Supermax says Chinese players likely taken over global glove leadership as it posts another loss-making quarter

TheEdge Tue, Feb 20, 2024 07:51pm - 1 month View Original

KUALA LUMPUR (Feb 20): Supermax Corp Bhd reported a net loss of RM44.36 million for its second quarter ended Dec 31, 2023 (2QFY2024), extending the group's loss-making streak to five consecutive quarters, as glove demand and average selling prices (ASPs) remained weak amid heightened competition.

The latest net loss is 21 times higher than the RM2.05 million it incurred in the immediate preceding quarter of 1QFY2024, though it has narrowed by 59% from the RM108.07 million it posted for 2QFY2023.

Loss per share stood at 1.72 sen compared with 2QFY2023's 4.01 sen, according to the group's disclosure to the local exchange.

Quarterly revenue shrank by 16.7% to RM145.55 million from RM174.79 million in 2QFY2023. The group attributes this to continued weak demand as buyers run down overstocked positions post-pandemic and low ASPs due to stiff competition, particularly from Chinese manufacturers capitalising on low utility costs.

The reduced year-on-year losses were mainly contributed by significantly lower forex losses and higher interest income.

In contrast, the widened quarter-on-quarter losses were not only due to a revenue decline from the RM145.55 million recorded for 1QFY2024, but also a sizeable impairment for stocks, and as it recorded forex losses instead of forex gains.

For the first six months of FY2024 (1HFY2024), the group's net loss dropped 54.7% to RM46.41 million from RM102.36 million in 1HFY2023, while revenue dropped 23.5% to RM323.52 million from RM422.75 million.

Unfavourable outlook to persist in 2024, with continued squeeze on margins

On prospects, the group acknowledges that the rubber glove market remains lacklustre with an unfavorable outlook for 2024 due to ongoing demand-supply dynamics post-pandemic.

"At the two most recent large international trade shows, the takeaway was that the oversupply situation is expected to moderate gradually over an extended period as more and more smaller players exit the market, while bigger players scale back expansion and retire older factories and production lines.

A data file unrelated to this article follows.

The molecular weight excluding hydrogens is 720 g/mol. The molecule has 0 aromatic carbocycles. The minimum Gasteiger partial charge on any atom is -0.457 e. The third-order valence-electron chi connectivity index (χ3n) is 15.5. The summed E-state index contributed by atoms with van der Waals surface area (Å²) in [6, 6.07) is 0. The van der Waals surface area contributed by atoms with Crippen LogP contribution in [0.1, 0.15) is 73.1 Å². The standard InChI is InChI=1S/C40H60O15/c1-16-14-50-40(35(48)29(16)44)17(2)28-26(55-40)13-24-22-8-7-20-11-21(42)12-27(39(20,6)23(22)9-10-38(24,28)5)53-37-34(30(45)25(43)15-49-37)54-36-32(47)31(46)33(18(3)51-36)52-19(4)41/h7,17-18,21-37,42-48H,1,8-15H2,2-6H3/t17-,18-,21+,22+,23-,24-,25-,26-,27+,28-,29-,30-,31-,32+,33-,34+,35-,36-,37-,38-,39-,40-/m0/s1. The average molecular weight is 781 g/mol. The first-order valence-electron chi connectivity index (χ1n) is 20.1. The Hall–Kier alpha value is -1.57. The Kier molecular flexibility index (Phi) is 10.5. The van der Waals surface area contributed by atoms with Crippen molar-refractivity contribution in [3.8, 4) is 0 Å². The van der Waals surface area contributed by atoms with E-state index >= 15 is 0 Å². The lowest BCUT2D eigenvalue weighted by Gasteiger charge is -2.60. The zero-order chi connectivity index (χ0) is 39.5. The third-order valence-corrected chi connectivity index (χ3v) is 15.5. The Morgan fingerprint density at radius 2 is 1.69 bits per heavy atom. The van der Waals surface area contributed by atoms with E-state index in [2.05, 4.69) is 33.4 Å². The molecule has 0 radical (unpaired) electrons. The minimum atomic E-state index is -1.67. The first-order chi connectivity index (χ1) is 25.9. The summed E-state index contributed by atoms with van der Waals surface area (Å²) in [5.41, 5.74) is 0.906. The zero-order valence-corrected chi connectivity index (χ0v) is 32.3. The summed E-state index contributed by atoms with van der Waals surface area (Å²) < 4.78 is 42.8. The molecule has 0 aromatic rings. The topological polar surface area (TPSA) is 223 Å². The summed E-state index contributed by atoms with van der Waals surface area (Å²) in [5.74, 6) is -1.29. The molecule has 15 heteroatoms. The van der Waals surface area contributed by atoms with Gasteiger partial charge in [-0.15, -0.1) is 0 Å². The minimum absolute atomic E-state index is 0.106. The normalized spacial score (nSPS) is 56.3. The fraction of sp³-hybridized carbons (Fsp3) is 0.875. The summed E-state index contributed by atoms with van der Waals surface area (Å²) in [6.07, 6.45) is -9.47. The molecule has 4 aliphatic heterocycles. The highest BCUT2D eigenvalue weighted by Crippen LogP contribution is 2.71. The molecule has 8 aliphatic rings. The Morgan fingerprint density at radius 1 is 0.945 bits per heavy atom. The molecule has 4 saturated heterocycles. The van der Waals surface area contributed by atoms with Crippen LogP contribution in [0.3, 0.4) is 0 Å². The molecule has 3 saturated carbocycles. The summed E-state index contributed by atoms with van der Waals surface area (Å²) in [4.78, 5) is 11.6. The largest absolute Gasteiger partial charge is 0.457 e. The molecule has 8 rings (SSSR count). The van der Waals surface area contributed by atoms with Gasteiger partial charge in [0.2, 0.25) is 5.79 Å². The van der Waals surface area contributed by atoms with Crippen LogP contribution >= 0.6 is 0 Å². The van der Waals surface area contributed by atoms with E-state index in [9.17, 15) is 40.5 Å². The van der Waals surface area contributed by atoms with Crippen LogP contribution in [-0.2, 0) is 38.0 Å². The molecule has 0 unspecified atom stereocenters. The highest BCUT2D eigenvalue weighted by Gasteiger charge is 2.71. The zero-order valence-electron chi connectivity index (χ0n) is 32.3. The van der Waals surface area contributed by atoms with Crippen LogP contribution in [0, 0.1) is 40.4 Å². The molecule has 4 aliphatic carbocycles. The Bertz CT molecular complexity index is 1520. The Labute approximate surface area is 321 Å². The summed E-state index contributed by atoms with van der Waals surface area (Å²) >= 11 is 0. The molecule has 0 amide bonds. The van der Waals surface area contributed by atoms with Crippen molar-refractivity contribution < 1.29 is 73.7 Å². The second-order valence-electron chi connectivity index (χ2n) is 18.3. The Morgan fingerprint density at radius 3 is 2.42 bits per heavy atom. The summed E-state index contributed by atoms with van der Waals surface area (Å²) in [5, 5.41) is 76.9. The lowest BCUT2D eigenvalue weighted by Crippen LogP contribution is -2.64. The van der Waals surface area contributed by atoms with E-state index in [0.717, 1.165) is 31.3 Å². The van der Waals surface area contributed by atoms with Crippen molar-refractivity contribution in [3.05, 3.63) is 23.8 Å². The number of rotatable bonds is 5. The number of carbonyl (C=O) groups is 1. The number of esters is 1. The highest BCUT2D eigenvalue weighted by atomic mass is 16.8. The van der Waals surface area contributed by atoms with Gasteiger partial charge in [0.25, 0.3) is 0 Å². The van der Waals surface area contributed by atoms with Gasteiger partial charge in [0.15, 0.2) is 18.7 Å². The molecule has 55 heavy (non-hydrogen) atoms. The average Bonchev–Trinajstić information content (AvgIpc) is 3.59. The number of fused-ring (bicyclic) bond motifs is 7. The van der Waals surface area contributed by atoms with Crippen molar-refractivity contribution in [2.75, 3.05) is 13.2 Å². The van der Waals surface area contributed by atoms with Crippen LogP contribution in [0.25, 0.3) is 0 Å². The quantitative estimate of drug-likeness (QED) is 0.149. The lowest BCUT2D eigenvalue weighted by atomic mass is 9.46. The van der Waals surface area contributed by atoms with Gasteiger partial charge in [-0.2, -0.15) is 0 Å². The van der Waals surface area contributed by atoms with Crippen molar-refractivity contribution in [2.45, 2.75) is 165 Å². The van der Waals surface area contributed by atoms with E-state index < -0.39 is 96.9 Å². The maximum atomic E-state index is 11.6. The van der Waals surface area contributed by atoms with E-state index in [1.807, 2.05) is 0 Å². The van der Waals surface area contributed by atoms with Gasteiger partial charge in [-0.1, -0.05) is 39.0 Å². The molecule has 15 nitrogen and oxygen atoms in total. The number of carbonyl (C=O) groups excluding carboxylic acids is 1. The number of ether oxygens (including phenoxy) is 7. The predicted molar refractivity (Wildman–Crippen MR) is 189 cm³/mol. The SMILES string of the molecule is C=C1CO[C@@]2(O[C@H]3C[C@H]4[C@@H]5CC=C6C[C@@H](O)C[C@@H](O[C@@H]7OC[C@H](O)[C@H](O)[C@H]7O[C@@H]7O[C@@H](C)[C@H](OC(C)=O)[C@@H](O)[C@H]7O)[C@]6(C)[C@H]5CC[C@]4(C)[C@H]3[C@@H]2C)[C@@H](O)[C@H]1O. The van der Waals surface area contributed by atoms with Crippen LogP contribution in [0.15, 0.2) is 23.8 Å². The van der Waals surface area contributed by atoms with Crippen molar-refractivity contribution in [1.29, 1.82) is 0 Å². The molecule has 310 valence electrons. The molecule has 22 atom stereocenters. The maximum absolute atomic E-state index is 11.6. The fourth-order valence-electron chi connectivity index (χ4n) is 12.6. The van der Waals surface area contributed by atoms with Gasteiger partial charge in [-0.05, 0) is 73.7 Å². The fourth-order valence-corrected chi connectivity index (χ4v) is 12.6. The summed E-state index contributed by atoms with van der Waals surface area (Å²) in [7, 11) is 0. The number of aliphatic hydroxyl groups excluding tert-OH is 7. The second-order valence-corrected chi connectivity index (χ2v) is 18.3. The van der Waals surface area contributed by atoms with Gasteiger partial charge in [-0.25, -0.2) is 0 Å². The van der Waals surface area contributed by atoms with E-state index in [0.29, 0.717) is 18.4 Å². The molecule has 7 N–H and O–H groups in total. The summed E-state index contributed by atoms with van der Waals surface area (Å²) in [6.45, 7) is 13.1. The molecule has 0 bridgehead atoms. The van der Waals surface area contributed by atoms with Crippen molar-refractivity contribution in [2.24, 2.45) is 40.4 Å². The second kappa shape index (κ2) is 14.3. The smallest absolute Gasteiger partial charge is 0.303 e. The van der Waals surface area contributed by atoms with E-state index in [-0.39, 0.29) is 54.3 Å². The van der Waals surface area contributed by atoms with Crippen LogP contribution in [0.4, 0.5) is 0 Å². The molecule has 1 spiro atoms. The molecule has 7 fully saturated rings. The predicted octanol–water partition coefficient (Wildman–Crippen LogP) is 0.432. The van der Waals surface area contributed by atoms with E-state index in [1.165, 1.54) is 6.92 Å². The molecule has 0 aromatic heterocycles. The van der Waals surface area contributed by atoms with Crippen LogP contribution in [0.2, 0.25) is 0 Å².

"The industry is basically going through a consolidation stage at this time," the group said.

Moreover, the group notes that ASPs remain suppressed, with manufacturers from China proving to be daunting competitors and believed to have taken over the global leadership from Malaysia, at least in terms of pricing.

Supermax does not expect to see a significant improvement in performance for the rest of the year 2024 due to the high volume of high-priced stocks at its overseas distribution centers.

Supermax said cost management measures have helped improve the group’s profitability to an extent, but high material costs and utility costs, currently and going forward, are expected to result in a continued squeeze on margins.

Supermax has shut four of its older plants over the last two years, though its plans to build six new modern and more efficient manufacturing blocks are still in place, with production lines being installed gradually at a pace that takes into account the current and expected market conditions.

But construction of the group’s US plant is still underway, as Supermax believes the strategic move will position the group favorably when increasing barriers to imports are put in place and higher import duties are imposed.

Thus, Supermax expects to be in a strong position to take advantage when the glove market regains its vibrancy in the next four to five quarters as it refreshes more of its production capacity by investing in automation technology to minimise costs and reduce reliance on foreign workers.

Shares in Supermax finished one sen or 1.1% higher at 92 sen on Tuesday, giving the group a market capitalisation of RM2.5 billion. Over the year, the stock has risen 15.19%.

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